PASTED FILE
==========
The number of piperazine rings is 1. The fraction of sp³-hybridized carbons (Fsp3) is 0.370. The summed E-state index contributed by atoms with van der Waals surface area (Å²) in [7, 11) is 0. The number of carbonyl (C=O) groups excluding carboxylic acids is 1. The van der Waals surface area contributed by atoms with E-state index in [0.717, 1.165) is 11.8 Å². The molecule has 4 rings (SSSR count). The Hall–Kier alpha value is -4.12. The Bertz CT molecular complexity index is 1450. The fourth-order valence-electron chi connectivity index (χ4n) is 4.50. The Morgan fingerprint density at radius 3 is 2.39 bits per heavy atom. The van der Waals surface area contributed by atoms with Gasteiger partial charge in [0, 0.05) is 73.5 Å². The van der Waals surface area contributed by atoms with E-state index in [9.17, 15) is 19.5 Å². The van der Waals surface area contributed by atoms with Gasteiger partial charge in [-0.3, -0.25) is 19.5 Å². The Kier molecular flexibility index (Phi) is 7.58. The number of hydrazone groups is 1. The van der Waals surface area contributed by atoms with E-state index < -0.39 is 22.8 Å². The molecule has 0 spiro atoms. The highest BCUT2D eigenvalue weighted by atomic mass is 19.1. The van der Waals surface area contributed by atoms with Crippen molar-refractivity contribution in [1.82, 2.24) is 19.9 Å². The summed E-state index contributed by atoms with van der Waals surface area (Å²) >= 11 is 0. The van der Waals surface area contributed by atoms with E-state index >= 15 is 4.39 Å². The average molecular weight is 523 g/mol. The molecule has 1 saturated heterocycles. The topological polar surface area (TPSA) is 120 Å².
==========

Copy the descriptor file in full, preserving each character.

The number of piperazine rings is 1. The fraction of sp³-hybridized carbons (Fsp3) is 0.370. The summed E-state index contributed by atoms with van der Waals surface area (Å²) in [7, 11) is 0. The number of carbonyl (C=O) groups excluding carboxylic acids is 1. The van der Waals surface area contributed by atoms with E-state index in [0.717, 1.165) is 11.8 Å². The molecule has 4 rings (SSSR count). The Hall–Kier alpha value is -4.12. The Bertz CT molecular complexity index is 1450. The fourth-order valence-electron chi connectivity index (χ4n) is 4.50. The Morgan fingerprint density at radius 3 is 2.39 bits per heavy atom. The van der Waals surface area contributed by atoms with Gasteiger partial charge in [0, 0.05) is 73.5 Å². The van der Waals surface area contributed by atoms with E-state index in [9.17, 15) is 19.5 Å². The van der Waals surface area contributed by atoms with Gasteiger partial charge in [-0.3, -0.25) is 19.5 Å². The Kier molecular flexibility index (Phi) is 7.58. The number of hydrazone groups is 1. The van der Waals surface area contributed by atoms with E-state index < -0.39 is 22.8 Å². The molecule has 0 spiro atoms. The highest BCUT2D eigenvalue weighted by atomic mass is 19.1. The van der Waals surface area contributed by atoms with Crippen molar-refractivity contribution in [1.82, 2.24) is 19.9 Å². The summed E-state index contributed by atoms with van der Waals surface area (Å²) >= 11 is 0. The van der Waals surface area contributed by atoms with E-state index >= 15 is 4.39 Å². The average molecular weight is 523 g/mol. The molecule has 1 saturated heterocycles. The topological polar surface area (TPSA) is 120 Å².